While I have heard the term “blogbook,” I don’t recall having seen one, despite having spent a good part of my existence in the last six years “surfing the web.” By a blogbook I mean something that, utilizing blogging technology, is to be approached as a book, with a chapter organization and such.
Google's webhosting service, Blogspot, is not made for blogbooks, though it is easily adaptable to that purpose. But one note of caution: Ordering within each of the chapters depends on time of posting, so my time stamps are not necessarily indicative of the actual time the material was posted. I have altered them to allow for an orderly presentation. The initial foray of posts was made in mid-October 2008, and the time-stamps will stay ordered in that time frame; since then, I have mostly been updating with links for further reading. When I make a substantive change to a post, I will signify that by a date at the bottom of the entry indicating the date of the latest update.
Doing a blogbook is an odd writing experience. My normal method is to write something, then fiddle with it endlessly. I always think I’m done, but this invariably proves an illusion. I’m never quite done. I have also found that I have to post something several times before I correct all the typos and haywire formatting. That’s fine if you’re writing a book and no one is reading it, but odd if you’re doing your composition and revision in plain view.
A great many websites that contain charts like those appearing here are in the business of investment advice. They are basically trying to figure out which way the various asset classes are going to move—up or down?—and they attract readers because they help answer the question: where should I put my money?
I do not find that an obnoxious question; I have devoted considerable time, not necessarily well spent, to thinking about that very thing. But the focus of Cause for Depression is otherwise. The question that it asks is not: how is the investor or future pensioner to survive in the coming turmoil? Instead, the focus is on public affairs. What is the nature of the crisis that government must address? Has it responded judiciously to the crisis? What lessons for financial governance may we draw from the experience? What are the implications for the world economic and financial system? I don’t pretend to exhaust these subjects, but they and questions like them are what draw my primary interest in this presentation.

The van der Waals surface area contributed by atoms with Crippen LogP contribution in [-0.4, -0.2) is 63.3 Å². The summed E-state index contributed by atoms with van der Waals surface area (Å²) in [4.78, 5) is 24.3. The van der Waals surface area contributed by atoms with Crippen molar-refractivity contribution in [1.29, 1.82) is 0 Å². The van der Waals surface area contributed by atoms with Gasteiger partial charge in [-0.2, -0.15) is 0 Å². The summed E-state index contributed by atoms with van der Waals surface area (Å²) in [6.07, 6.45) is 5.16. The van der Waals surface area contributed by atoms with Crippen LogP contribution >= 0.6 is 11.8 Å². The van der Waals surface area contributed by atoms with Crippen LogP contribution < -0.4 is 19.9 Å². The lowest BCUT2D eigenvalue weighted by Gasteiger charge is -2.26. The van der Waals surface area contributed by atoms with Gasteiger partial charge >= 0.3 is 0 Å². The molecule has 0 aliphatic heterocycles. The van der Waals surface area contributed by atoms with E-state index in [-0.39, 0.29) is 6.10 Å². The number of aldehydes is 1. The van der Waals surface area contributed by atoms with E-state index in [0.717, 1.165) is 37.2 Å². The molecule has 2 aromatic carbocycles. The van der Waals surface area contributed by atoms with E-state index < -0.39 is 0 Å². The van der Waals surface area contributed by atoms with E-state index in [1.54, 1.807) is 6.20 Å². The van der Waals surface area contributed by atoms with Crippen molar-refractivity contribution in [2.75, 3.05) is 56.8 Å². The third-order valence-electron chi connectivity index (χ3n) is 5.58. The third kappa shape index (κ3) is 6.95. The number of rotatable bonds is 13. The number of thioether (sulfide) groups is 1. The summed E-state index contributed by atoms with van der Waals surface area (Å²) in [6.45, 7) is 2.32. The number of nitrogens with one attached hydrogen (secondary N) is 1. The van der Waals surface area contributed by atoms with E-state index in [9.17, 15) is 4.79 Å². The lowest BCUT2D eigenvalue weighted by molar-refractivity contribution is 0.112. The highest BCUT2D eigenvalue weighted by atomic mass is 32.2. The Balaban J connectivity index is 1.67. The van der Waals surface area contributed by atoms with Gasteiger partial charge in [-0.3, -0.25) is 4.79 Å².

My deeper interest, though one that is barely registered here, is with the implications for American foreign policy. What will be the features of the new era that has now suddenly fallen upon us? How should the nation adapt? The nexus between the financial crisis, on the one hand, and our energy and environmental problems, on the other, also excites my rapt attention. I hope to get to those one of these days.
While I would sincerely like to go to a place where the words “finance” or “derivatives” were never uttered, I will probably keep updating, mostly with links to new information and developments. The financial crisis is a hell of a lot more exciting than baseball, if you ask me, but it does have the aspect of watching a not-so-slow-motion train wreck. Repellent, but enthralling! And very consequential.
When possible, I’ve tried to indicate where to find updated sources of information for the material presented here. Given my harsh view of "derivatives," I'm obliged to say that this compendium is almost entirely derivative. I’m deeply indebted to my blogroll for ideas, inspiration, and many of the charts contained herein.
If you are intrigued by what you find here, my idea for further research is pretty straightforward: Just put my blogroll into your Google Reader, and follow along with Yves, Tim, Mish, Jesse, Mike, Barry, Willem, and the rest as they illuminate the great transformation now occurring.
Q&A with David Einhorn
6 hours ago